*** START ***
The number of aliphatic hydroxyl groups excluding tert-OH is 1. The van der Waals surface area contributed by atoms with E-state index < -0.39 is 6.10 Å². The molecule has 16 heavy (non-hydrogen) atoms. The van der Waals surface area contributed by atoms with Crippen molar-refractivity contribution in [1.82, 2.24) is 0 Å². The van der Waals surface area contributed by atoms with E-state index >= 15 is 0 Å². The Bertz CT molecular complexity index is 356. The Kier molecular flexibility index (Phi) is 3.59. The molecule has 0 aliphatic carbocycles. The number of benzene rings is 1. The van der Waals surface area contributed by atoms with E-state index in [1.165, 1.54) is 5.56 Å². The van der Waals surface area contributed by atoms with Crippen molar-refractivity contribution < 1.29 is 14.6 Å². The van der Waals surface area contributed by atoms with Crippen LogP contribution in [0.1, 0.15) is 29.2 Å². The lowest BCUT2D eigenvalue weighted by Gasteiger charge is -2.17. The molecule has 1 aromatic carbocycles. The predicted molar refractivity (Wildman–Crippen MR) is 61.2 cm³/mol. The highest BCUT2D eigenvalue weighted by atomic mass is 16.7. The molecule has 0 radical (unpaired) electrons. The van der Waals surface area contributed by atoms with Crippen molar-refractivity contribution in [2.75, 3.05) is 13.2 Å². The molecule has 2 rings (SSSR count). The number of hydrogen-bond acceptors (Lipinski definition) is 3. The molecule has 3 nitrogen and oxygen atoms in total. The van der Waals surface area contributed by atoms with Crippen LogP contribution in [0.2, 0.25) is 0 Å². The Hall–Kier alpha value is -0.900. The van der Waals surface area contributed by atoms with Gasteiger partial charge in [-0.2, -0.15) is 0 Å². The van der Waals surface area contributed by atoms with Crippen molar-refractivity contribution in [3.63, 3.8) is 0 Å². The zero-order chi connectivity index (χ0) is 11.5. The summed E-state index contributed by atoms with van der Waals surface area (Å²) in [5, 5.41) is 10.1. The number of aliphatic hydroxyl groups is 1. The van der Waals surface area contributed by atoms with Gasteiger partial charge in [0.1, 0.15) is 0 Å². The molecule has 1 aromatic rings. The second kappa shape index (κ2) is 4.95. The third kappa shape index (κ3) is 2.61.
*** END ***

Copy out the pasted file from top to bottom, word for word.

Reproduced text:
The number of aliphatic hydroxyl groups excluding tert-OH is 1. The van der Waals surface area contributed by atoms with E-state index < -0.39 is 6.10 Å². The molecule has 16 heavy (non-hydrogen) atoms. The van der Waals surface area contributed by atoms with Crippen molar-refractivity contribution in [1.82, 2.24) is 0 Å². The van der Waals surface area contributed by atoms with E-state index >= 15 is 0 Å². The Bertz CT molecular complexity index is 356. The Kier molecular flexibility index (Phi) is 3.59. The molecule has 0 aliphatic carbocycles. The number of benzene rings is 1. The van der Waals surface area contributed by atoms with E-state index in [1.165, 1.54) is 5.56 Å². The van der Waals surface area contributed by atoms with Crippen molar-refractivity contribution < 1.29 is 14.6 Å². The van der Waals surface area contributed by atoms with Crippen LogP contribution in [0.1, 0.15) is 29.2 Å². The lowest BCUT2D eigenvalue weighted by Gasteiger charge is -2.17. The molecule has 1 aromatic carbocycles. The predicted molar refractivity (Wildman–Crippen MR) is 61.2 cm³/mol. The highest BCUT2D eigenvalue weighted by atomic mass is 16.7. The molecule has 0 radical (unpaired) electrons. The van der Waals surface area contributed by atoms with Crippen molar-refractivity contribution in [2.75, 3.05) is 13.2 Å². The molecule has 2 rings (SSSR count). The number of hydrogen-bond acceptors (Lipinski definition) is 3. The molecule has 3 nitrogen and oxygen atoms in total. The van der Waals surface area contributed by atoms with Crippen LogP contribution in [0.2, 0.25) is 0 Å². The Hall–Kier alpha value is -0.900. The van der Waals surface area contributed by atoms with Gasteiger partial charge in [-0.2, -0.15) is 0 Å². The van der Waals surface area contributed by atoms with Crippen molar-refractivity contribution in [3.63, 3.8) is 0 Å². The zero-order chi connectivity index (χ0) is 11.5. The summed E-state index contributed by atoms with van der Waals surface area (Å²) in [5, 5.41) is 10.1. The number of aliphatic hydroxyl groups is 1. The van der Waals surface area contributed by atoms with Gasteiger partial charge in [0.1, 0.15) is 0 Å². The molecule has 1 aromatic rings. The second kappa shape index (κ2) is 4.95. The third kappa shape index (κ3) is 2.61.